In an article published on the BBC News website, it was outlined that everyone's favourite street, Sesame Street would be making its way (surprisingly) into the world of 3D printing. MakerBot is making a downloadable figurine available from its digital store. Probably to the disappointment of some die-hard Sesame Street fans (hopefully of appropriate age), street favourites including the likes of Elmo and Big Bird haven't been announced as printable characters but Mr Snuffleupagus (or Snuffy) will definitely feature. It is hoped that more characters will be introduced further down the line.
Sesame Street is largely seen as a children's television institution, with something of a cult following. MakerBot is looking to capitalise on this and intends to roll out a number of characters through its digital store. Industry insiders predict that 3D printing could pose a negative effect upon the toy industry as a whole. Looking closely, the worry is that 3D printing industry could do to the toy industry what illegal downloads did to the music industry. However, only time will tell whether these concerns are are well-founded.
Figurine Things Out
Coming in at palm-sized proportions, (3.8in x 3.6in x 3.4in, to be precise) Mr Snuffleupagus will easily fit in your hand. Although it takes around 3 hours to print, it won't have cost you an arm and a leg, as it's priced at a very reasonable $1.29 (77p).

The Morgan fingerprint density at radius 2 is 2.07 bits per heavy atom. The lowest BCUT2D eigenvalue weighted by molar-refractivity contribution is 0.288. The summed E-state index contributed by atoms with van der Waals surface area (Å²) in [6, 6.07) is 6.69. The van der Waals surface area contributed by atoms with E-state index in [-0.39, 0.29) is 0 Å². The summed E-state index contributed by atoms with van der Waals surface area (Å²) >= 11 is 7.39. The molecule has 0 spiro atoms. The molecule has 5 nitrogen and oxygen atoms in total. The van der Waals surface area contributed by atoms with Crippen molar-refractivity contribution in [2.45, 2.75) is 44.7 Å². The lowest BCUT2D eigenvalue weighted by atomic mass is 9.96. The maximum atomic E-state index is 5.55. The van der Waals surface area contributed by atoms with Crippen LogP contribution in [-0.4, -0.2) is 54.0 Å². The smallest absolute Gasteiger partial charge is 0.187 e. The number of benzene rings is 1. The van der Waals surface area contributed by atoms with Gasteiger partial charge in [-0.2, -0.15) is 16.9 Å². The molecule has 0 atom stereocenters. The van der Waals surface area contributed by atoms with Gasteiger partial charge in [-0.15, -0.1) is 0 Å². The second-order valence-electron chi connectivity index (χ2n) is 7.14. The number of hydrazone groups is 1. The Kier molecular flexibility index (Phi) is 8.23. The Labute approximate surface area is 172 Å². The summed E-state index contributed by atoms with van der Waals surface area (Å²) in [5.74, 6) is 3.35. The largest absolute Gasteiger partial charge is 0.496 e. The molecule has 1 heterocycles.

'Sesame Street has always been near and dear to my heart,' explains CEO Bre Pettis of who had previously worked at Jim Henderson’s Creature shop.
With the soaring interest in 3D printing and its potential, it's no wonder that companies are taking such a proactive approach to stay ahead.
The 3D Development
At present, the large majority of 3D printers are very expensive, not to mention time-consuming. The level of detail also varies from printer to printer, so (as with most things) you'll be shelling out more for a better end product. Developers are however making strides towards more economical alternatives to try and break the consumer printing market. 3D printers, though forecasted for commercial greatness, probably won't make their presence well and truly known for a couple of years at least.
This gap will give the 3D industry time to formulate a new batch of more affordable printers as well as market their wares. The toy industry will no doubt use this time to monitor 3D printing further and push for their campaigns.
3D printing, regardless of whether you love it or loathe, will undoubtedly usher in a whole new era of printing.
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